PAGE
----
Union Budget, often succeeds Economic Survey every year, is the forward looking economic statement which reflects the macro & micro economic aspects of the economy and the strategies and course of actions taken by the Govt. in the form of allocations, schemes & outlays to bolster growth & development process. Economic Survey can be seen as the balance sheet of the previous year�s economic and social transactions within the economy, showing various assets and liabilities in various sectors of the economy. Every year, before the budget presentation, there is so much talks about what the govt. has in the offing for the common man which sometimes gets culminated with rejoice and sometimes with despair. This year�s budget has invoked mixed reactions from various communities which raises a debate whether the introduced reforms are crucial or just rhetoric.
Let�s start with the tax reforms which are considered to be the most significant part of the budget as it affects the �middle-income� economy directly. Exemption limit for the salaried persons has been raised from Rs. 1,80,000 to Rs. 2,00,000 which surely can�t be considered a substantial increase because this year people were expecting higher exemption on the back of high inflation & rising food prices. But by looking at the higher fiscal deficit figures of the order of 5.9% of the GDP, the move looks reasonable as the govt. is trying to boost the average tax collection to compensate the deficit problem. In the Financial Sector, QFIs (Qualified Financial Investors) are allowed to invest in the corporate and govt. bond market marks a welcome move that might see large FII inflows, which got subdued after the recession in the wake of slow recovery in US markets and Europe sovereign debt crisis, which would strengthen the investors� sentiments in the market but due to the fluctuating nature of portfolio investments, the approach has be cautious. Early implementation of DTC and GSTNetwork would be the landmark events to watch out for in this fiscal.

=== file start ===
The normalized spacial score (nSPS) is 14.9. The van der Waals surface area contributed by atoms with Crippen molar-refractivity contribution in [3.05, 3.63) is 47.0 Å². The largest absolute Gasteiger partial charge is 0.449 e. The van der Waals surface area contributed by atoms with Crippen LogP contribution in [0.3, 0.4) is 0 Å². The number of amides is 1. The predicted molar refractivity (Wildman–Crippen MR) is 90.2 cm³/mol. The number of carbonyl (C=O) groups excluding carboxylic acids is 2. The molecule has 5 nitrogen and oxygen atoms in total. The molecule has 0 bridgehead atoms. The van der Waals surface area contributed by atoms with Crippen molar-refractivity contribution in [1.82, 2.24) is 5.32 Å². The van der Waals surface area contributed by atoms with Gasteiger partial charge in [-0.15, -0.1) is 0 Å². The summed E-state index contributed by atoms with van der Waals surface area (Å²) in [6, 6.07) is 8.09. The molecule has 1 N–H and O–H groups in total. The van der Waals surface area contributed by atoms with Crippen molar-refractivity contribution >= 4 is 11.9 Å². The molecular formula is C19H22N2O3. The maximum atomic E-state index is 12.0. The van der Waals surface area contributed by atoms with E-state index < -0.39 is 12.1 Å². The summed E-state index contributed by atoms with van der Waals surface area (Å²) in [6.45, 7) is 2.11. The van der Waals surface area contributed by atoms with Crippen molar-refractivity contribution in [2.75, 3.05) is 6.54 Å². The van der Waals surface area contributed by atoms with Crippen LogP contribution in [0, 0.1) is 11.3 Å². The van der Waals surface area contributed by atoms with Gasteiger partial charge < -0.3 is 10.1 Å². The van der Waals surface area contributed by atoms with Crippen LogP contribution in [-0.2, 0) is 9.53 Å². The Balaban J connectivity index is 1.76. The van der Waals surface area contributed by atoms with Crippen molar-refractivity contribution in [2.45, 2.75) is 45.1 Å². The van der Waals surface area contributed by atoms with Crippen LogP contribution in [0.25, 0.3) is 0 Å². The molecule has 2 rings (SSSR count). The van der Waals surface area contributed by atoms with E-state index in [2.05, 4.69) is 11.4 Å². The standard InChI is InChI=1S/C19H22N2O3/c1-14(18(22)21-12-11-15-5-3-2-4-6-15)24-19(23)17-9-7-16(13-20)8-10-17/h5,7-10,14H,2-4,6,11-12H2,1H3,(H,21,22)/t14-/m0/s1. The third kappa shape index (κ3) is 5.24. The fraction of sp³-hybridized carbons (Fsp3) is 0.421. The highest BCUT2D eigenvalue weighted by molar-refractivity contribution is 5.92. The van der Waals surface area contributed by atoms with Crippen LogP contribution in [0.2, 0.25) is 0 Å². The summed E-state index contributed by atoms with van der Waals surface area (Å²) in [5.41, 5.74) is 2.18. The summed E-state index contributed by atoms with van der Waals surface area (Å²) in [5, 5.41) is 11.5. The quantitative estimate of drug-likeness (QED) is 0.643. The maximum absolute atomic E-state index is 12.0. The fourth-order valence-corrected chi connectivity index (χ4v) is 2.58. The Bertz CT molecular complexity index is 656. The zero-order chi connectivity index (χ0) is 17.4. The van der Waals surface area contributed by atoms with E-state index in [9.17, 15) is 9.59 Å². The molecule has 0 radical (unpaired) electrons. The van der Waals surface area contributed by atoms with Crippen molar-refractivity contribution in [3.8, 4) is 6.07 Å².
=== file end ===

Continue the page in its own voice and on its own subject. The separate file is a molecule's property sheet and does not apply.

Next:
In the social sector, widening the reach of �Aadhaar� in 200 identified districts and linking social welfare schemes with the biometric platform (e.g. NREGS & PDS) could well be the unprecedented move towards the social inclusion process. The allocation of 5.75 lakh crore to the agriculture & allied sector, aimed at achieving the much touted 4% growth in the sector for which the economy has been yearning since the announcement of last 5-year plan, could bring in efficient markets and handsome returns to the farmers. Allowing 100% and 51% FDI in single-brand and multi-brand retail respectively hasn�t achieved a consensus yet but the parliament would surely look to come up with a cognitive outcome keeping the impacts of the move on the unorganized sector and the farming community. Increase in excise duty from 10% to 12% has caused worries in the industry as the declaration would likely to hit the manufacturing sector dearly. Increase duty on artificial gold ornaments has attracted wrath from jewelers across the country.
Every change has its costs as well as benefits, it�s up to us to minimize costs and maximize benefits. This year�s budget has some goodies to offer which might well work out to be the hit of the year. Universalization of RTE & NFSB will pose a daunting task in front of the Govt. but the success lies in the integrated community-driven effort and by making sure that being a responsible citizen of the country, each one of us should do one�s bit to reduce corruption in our daily life and brings in transparency so that the agenda which the Govt. has set forth to achieve, could do so in a holistic manner.